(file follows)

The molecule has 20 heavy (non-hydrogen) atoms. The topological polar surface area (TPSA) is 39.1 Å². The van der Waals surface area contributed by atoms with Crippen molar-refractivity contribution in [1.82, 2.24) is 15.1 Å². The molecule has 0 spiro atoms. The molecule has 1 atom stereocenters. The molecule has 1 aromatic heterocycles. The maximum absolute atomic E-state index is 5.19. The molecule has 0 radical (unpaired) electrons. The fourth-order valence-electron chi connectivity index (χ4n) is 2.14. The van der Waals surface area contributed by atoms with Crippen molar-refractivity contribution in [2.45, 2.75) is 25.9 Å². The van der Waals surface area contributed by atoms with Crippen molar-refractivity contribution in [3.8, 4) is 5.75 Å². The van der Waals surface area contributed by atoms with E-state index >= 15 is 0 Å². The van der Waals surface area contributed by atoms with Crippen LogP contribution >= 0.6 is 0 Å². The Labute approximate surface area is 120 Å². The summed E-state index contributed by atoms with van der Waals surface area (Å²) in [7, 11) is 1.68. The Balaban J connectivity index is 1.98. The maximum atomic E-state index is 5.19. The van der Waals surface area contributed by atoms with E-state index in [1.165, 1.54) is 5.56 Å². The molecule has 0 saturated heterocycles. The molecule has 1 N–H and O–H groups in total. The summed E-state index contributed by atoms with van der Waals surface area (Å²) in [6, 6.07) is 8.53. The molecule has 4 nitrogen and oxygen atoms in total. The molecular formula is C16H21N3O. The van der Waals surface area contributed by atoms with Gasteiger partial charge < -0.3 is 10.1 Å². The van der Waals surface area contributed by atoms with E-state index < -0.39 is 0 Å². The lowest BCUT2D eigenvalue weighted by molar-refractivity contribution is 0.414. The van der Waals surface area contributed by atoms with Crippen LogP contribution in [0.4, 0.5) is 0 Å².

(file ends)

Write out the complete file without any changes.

The molecule has 20 heavy (non-hydrogen) atoms. The topological polar surface area (TPSA) is 39.1 Å². The van der Waals surface area contributed by atoms with Crippen molar-refractivity contribution in [1.82, 2.24) is 15.1 Å². The molecule has 0 spiro atoms. The molecule has 1 atom stereocenters. The molecule has 1 aromatic heterocycles. The maximum absolute atomic E-state index is 5.19. The molecule has 0 radical (unpaired) electrons. The fourth-order valence-electron chi connectivity index (χ4n) is 2.14. The van der Waals surface area contributed by atoms with Crippen molar-refractivity contribution in [2.45, 2.75) is 25.9 Å². The van der Waals surface area contributed by atoms with Crippen molar-refractivity contribution in [3.8, 4) is 5.75 Å². The van der Waals surface area contributed by atoms with E-state index >= 15 is 0 Å². The van der Waals surface area contributed by atoms with Crippen LogP contribution >= 0.6 is 0 Å². The Labute approximate surface area is 120 Å². The summed E-state index contributed by atoms with van der Waals surface area (Å²) in [7, 11) is 1.68. The Balaban J connectivity index is 1.98. The maximum atomic E-state index is 5.19. The van der Waals surface area contributed by atoms with E-state index in [1.165, 1.54) is 5.56 Å². The molecule has 0 saturated heterocycles. The molecule has 1 N–H and O–H groups in total. The summed E-state index contributed by atoms with van der Waals surface area (Å²) in [6, 6.07) is 8.53. The molecule has 4 nitrogen and oxygen atoms in total. The molecular formula is C16H21N3O. The van der Waals surface area contributed by atoms with Gasteiger partial charge < -0.3 is 10.1 Å². The van der Waals surface area contributed by atoms with E-state index < -0.39 is 0 Å². The lowest BCUT2D eigenvalue weighted by molar-refractivity contribution is 0.414. The van der Waals surface area contributed by atoms with Crippen LogP contribution in [0.4, 0.5) is 0 Å².